OEM brake pad backing plate information now available to brake pad manufacturers
Many car and truck manufacturers install brake pads that are mechanically attached to the backing plate. See this post on the Nucap NRS backing plate to see how that method works. Unfortunately, many brake pad manufacturers continue to bond the friction material to the backing plate using an adhesive method that doesn’t match the OEM pads. Adhesive methods simply aren’t as good as the OEM mechanical attachment methods and studies show they fail early (see this post).
FSMI now lists OEM brake pads that use mechanical attachment methods
The Global Brake Safety Council (GBSC) recently issued a press release heralding the Friction Materials Standards Institute (FSMI) catalogue of these OEM mechanically attached brake pads a “remarkable improvement in the advancement of brake pad safety for consumers.”
The FSMI update acknowledges the fact that certain vehicle applications were specified – by OE manufacturers – to have mechanical attachment between the steel backing place and the friction material. The improved attachment method is critical due to the specific application design for high-load applications where adhesive alone has been proven to lead to pad failure.
According to GBSC, “it is critical that this very vital information is finally being shared with the North American aftermarket brake pad manufacturers and suppliers that comply with the FMSI numbering system.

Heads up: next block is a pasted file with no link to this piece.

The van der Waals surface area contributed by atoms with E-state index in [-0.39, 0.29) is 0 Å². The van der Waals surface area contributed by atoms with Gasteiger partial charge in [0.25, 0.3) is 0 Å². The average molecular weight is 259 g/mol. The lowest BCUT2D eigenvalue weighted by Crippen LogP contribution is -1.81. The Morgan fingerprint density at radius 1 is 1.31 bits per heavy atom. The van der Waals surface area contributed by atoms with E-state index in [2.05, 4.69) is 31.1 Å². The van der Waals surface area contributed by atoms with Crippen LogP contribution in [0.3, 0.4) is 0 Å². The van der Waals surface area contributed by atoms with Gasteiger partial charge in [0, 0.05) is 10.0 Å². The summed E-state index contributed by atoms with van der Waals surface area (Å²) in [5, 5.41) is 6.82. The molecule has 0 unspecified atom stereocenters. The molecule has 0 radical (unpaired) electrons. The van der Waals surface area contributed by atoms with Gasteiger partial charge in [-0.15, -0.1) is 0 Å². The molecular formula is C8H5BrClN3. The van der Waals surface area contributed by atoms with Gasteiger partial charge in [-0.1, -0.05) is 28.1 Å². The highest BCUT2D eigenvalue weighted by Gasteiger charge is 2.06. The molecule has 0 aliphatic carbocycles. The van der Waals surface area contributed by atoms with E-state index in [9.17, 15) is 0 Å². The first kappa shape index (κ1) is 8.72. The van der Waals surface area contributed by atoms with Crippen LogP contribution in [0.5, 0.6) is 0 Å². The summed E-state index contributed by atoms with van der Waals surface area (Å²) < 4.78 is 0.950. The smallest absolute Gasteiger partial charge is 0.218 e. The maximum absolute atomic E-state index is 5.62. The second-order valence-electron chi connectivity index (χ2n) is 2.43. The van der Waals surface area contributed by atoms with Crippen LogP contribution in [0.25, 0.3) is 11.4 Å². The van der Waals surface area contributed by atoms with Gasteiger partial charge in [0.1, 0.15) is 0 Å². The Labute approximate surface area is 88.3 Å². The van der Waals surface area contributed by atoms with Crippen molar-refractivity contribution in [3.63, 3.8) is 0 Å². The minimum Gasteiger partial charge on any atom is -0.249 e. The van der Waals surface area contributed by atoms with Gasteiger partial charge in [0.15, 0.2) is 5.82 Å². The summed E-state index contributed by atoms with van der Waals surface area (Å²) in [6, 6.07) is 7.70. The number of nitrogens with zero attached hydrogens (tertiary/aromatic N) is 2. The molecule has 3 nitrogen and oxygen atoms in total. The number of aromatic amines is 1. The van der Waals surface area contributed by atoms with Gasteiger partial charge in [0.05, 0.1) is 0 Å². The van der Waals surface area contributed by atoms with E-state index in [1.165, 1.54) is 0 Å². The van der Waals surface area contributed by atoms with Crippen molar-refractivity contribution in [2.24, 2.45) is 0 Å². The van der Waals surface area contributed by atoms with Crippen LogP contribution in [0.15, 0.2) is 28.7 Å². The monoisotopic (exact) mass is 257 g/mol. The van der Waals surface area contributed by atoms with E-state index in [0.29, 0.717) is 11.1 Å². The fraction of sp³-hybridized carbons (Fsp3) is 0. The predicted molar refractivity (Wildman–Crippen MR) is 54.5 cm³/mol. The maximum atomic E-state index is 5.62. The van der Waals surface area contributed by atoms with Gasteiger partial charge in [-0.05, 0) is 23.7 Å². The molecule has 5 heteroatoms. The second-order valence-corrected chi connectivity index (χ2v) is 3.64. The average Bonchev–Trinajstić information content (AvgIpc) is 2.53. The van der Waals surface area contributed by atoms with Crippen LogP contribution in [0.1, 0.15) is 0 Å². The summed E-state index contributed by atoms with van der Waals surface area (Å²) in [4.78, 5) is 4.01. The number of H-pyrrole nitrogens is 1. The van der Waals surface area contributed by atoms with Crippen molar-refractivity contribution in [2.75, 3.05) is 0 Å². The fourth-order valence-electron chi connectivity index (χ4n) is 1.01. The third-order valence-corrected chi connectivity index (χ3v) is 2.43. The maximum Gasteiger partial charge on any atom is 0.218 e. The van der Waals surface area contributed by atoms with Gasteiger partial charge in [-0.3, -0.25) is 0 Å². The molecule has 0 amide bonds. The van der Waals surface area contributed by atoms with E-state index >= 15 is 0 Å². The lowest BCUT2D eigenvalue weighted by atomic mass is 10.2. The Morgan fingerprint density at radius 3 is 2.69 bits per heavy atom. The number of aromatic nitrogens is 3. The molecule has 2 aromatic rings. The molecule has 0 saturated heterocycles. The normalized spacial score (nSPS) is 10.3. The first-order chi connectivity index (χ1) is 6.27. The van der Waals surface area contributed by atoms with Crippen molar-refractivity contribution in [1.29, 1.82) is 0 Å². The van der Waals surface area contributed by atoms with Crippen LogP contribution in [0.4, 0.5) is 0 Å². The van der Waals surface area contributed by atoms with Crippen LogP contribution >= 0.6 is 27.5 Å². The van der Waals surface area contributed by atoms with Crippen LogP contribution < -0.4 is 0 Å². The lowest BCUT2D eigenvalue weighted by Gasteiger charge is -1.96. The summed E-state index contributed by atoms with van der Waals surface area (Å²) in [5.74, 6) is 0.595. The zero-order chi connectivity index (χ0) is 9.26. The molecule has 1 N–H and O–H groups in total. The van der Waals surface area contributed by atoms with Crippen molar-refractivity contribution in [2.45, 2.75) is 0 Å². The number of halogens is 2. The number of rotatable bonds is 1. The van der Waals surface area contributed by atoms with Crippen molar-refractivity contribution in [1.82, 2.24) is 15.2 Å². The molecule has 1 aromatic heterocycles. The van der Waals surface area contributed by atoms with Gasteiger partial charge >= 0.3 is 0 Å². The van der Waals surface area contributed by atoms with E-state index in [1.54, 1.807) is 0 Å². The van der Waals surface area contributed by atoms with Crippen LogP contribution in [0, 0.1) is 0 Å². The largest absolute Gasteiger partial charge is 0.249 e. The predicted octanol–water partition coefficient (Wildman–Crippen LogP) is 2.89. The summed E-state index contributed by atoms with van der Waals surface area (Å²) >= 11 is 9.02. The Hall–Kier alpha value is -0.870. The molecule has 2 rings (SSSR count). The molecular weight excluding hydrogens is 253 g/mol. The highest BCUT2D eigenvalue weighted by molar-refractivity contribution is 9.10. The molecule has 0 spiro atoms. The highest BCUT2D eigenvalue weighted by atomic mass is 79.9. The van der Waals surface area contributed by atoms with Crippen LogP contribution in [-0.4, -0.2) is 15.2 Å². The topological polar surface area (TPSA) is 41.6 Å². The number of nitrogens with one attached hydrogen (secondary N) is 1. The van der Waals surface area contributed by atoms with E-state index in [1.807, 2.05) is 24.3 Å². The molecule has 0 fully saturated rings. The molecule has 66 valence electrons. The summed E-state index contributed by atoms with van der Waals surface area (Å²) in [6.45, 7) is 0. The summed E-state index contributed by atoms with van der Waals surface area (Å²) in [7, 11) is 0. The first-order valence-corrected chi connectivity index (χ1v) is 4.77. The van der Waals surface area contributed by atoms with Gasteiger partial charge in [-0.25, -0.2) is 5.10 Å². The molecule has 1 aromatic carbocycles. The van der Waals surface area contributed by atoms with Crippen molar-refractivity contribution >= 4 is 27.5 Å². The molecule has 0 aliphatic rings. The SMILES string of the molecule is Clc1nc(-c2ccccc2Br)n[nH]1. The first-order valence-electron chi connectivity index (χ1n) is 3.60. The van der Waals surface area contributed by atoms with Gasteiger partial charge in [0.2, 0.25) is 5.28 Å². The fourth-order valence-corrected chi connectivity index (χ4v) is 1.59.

The council says the integrity of mechanical attachments for brake pads should be treated very seriously. “Removing the mechanical attachment feature will greatly compromise the structural integrity of the entire brake system, putting consumers in danger of brake failure,” a council bulletin states.
“This recognition by FMSI and industry wide awareness will help improve safety and quality of aftermarket brake pads across North America—a critical step forward for a vehicle’s most paramount safety item, its brakes.”
GBSC describes the mechanical attachment for brake pads as similar to rebars set in concrete
“Just like rebar-reinforced concrete, you cannot see the attachment
in a brake pad, but it is designed into the system by engineers and must not be removed by aftermarket pad manufacturers,” the safety council release states. “Removing the mechanical attachment feature will greatly compromise the structural integrity of the entire brake system.”
The 42 D-numbers identified by the FMSI represent approximately 100 Million cars, trucks and school buses on the road in North America, and the aftermarket – or replacement – brake pads for these vehicles should be manufactured with the OE specified mechanical attachment feature in order not to jeopardize safety.
If you purchase brake pads for a vehicle that was engineered with mechanically attached brake pad backing plates and the new pads use an adhesive bonding method, you won’t get the same performance or useful life from the pads. INSIST on OEM design mechanically attached backing plates.Posted on by Rick Muscoplat